Dresden, Saxony: Altstadt

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Our first full day in Dresden brought us views of an amazing city, rebuilt after the war…

The feeling of waking up in Dresden on our second day was probably the exact opposite of the excitement of our second day in Berlin. In Berlin, we had just arrived in Europe for the first time. By the time we made it to Dresden, we were more than ready to slow the pace down (including later starts). The first morning was our first opportunity to try our shot at restaurants in Dresden, and we were just as impressed as we were in other cities. Within a few blocks of where we were staying we had tons of options.

Peter (our German friend and guide) had gifted us a book full of pictures of Dresden about a year before we got to the city, so I guess I had a good idea of what I was getting into. And judging by what others had said, I fully expected Dresden to be a beautiful city, which it is. Within a 15m walk of the apartment we would be  directly across from the historic altstadt.

The altstadt is truly the highlight of the city (especially if you are into history). Located in front of the Elbe River, the altstadt boasts many of Dresdens historical highlights including die Frauenkirche, and many more beautiful buildings. If you were to stand across from the altstadt you might think you were in Prague for a moment.

After spending most of our day getting a general look at Dresden, we finished it off by taking a very short ferry ride across the Elbe to a beer garden. At this point in our trip I was a confirmed currywurst addict, and this platter at the biergarten proved to be the biggest yet. This was the only food I couldn’t finish as it was way too much for one person:

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For those who are curious the biergarten was called “Fährgarten Johannstadt”.  And while there wasn’t anything fancy about it (I wasn’t overly impressed at first) the biergarten gives you a great view of the river and city.

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That night was spent wide awake. I was sort of waiting for the hostel a few apartments away to make considerable noise, but it never did. The following day we were lucky to get a tour from Peter’s friend, Grit. She had her masters degree but found it hard to find a full-time job in Dresden, so she spent most days doing tours. We met her in front of “Der Goldener Reiter”  or Augustus the Strong.  ***If you ever want additional info on something I mention feel free to click on the colored writing***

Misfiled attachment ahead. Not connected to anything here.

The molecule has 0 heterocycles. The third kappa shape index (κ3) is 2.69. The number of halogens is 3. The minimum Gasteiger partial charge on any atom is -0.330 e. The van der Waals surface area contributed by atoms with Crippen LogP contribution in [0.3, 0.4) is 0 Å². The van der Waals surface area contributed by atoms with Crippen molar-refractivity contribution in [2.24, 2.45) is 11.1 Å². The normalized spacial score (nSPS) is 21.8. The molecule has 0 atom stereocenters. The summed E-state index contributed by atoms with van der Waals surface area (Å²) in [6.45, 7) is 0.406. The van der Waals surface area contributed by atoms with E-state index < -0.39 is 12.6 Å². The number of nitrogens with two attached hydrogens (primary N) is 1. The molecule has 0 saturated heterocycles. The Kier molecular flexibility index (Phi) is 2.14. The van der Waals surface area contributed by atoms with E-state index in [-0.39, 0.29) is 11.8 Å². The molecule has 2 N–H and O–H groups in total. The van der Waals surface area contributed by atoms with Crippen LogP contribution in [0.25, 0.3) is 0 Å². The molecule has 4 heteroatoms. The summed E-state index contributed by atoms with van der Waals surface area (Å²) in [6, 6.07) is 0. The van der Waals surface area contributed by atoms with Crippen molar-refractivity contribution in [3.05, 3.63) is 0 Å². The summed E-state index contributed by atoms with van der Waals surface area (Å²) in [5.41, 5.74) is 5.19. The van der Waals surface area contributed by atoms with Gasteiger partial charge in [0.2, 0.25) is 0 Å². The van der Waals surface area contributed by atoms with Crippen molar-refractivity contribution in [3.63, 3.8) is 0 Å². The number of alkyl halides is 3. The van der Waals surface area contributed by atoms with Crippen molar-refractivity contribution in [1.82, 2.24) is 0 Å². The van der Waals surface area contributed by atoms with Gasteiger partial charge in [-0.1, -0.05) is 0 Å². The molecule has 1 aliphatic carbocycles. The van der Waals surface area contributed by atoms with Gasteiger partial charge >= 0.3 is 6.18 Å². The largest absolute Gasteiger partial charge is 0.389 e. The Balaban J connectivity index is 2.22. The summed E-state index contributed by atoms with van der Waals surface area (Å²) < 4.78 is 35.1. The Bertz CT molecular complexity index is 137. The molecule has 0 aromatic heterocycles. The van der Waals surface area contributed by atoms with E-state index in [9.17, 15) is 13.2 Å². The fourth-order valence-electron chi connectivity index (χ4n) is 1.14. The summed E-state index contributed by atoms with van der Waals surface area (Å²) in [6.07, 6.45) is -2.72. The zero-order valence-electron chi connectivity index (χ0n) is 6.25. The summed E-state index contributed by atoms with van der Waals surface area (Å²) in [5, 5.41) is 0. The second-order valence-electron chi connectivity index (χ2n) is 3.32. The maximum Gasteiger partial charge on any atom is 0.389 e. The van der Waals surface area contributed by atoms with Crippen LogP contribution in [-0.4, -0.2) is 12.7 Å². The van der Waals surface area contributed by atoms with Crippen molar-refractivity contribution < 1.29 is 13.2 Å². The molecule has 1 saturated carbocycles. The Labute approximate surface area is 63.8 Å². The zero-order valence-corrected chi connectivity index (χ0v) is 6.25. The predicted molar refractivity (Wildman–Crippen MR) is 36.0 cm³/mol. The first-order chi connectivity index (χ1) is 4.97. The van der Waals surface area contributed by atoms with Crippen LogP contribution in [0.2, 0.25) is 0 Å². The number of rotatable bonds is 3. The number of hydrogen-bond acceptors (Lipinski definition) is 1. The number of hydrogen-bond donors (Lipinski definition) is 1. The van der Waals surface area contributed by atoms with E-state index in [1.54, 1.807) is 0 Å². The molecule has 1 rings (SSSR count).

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Grit was awesome. I enjoyed her tour because she wasn’t overly enthusiastic like a lot of tours I had been on before. She was really informative and did her best to dumb down or cut out a lot of history if it looked like we were nodding our heads. It never hurts to take a walking tour on one of your first days in a new city, even if you have to pay a small fee for it. 

After crossing over towards the altstadt again we breezed by some stops and headed right for “Zwinger” , which is the reminisce of the old fortress in Dresden. While I enjoyed the wide open space and view of the city by walking the outer wall, I enjoyed the detail of the art and statues. I could easily imagine listening to classical music within the walls of the Zwinger:

View from across the grounds on the wall

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 Loving the details2009 Blue Germany 316

She is wishing she was holding a plate of currywurst2009 Blue Germany 323

Trust me, I’m great with kids 2009 Blue Germany 315

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I took a lot of pictures there, but you can find better ones online. I’ll share the rest in a separate post! After finishing up that the Zwinger, we went took Grit out for a brief snack/drink. I continued my usual selfie (before selfies became easy).

We ended up meeting up with Peter, and we headed over to see the Frauenkirche, which was probably the most stunning church I had seen in Germany (on the inside):

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Inside

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After the Frauenkirche, the day ended the same way it began: with beer


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